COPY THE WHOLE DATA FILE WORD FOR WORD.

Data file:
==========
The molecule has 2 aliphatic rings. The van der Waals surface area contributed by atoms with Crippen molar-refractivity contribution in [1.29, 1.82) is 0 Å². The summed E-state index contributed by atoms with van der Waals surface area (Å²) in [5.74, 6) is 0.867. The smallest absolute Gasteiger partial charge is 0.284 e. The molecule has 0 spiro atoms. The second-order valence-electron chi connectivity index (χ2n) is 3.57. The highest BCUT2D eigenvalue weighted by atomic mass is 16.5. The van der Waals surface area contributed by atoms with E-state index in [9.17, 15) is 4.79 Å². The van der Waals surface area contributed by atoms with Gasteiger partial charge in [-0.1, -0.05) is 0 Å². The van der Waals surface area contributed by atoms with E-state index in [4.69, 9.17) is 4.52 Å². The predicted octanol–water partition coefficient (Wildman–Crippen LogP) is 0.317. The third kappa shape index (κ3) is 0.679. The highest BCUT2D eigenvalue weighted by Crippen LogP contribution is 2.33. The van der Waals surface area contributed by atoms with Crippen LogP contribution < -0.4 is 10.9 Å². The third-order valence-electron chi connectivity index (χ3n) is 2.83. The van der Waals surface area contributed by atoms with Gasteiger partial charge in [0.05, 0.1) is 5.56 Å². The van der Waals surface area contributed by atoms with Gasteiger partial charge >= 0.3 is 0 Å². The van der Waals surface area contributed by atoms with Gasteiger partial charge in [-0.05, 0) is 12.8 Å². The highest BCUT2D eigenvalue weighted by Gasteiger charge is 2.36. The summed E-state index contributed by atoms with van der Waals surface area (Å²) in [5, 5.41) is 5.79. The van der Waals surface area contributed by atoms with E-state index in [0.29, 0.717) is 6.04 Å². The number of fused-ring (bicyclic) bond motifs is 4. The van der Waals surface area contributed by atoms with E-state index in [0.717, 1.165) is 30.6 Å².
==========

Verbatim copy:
The molecule has 2 aliphatic rings. The van der Waals surface area contributed by atoms with Crippen molar-refractivity contribution in [1.29, 1.82) is 0 Å². The summed E-state index contributed by atoms with van der Waals surface area (Å²) in [5.74, 6) is 0.867. The smallest absolute Gasteiger partial charge is 0.284 e. The molecule has 0 spiro atoms. The second-order valence-electron chi connectivity index (χ2n) is 3.57. The highest BCUT2D eigenvalue weighted by atomic mass is 16.5. The van der Waals surface area contributed by atoms with E-state index in [9.17, 15) is 4.79 Å². The van der Waals surface area contributed by atoms with Gasteiger partial charge in [-0.1, -0.05) is 0 Å². The van der Waals surface area contributed by atoms with E-state index in [4.69, 9.17) is 4.52 Å². The predicted octanol–water partition coefficient (Wildman–Crippen LogP) is 0.317. The third kappa shape index (κ3) is 0.679. The highest BCUT2D eigenvalue weighted by Crippen LogP contribution is 2.33. The van der Waals surface area contributed by atoms with Crippen LogP contribution < -0.4 is 10.9 Å². The third-order valence-electron chi connectivity index (χ3n) is 2.83. The van der Waals surface area contributed by atoms with Gasteiger partial charge in [0.05, 0.1) is 5.56 Å². The van der Waals surface area contributed by atoms with Gasteiger partial charge >= 0.3 is 0 Å². The van der Waals surface area contributed by atoms with Gasteiger partial charge in [-0.05, 0) is 12.8 Å². The highest BCUT2D eigenvalue weighted by Gasteiger charge is 2.36. The summed E-state index contributed by atoms with van der Waals surface area (Å²) in [5, 5.41) is 5.79. The van der Waals surface area contributed by atoms with E-state index in [0.29, 0.717) is 6.04 Å². The number of fused-ring (bicyclic) bond motifs is 4. The van der Waals surface area contributed by atoms with E-state index in [0.717, 1.165) is 30.6 Å².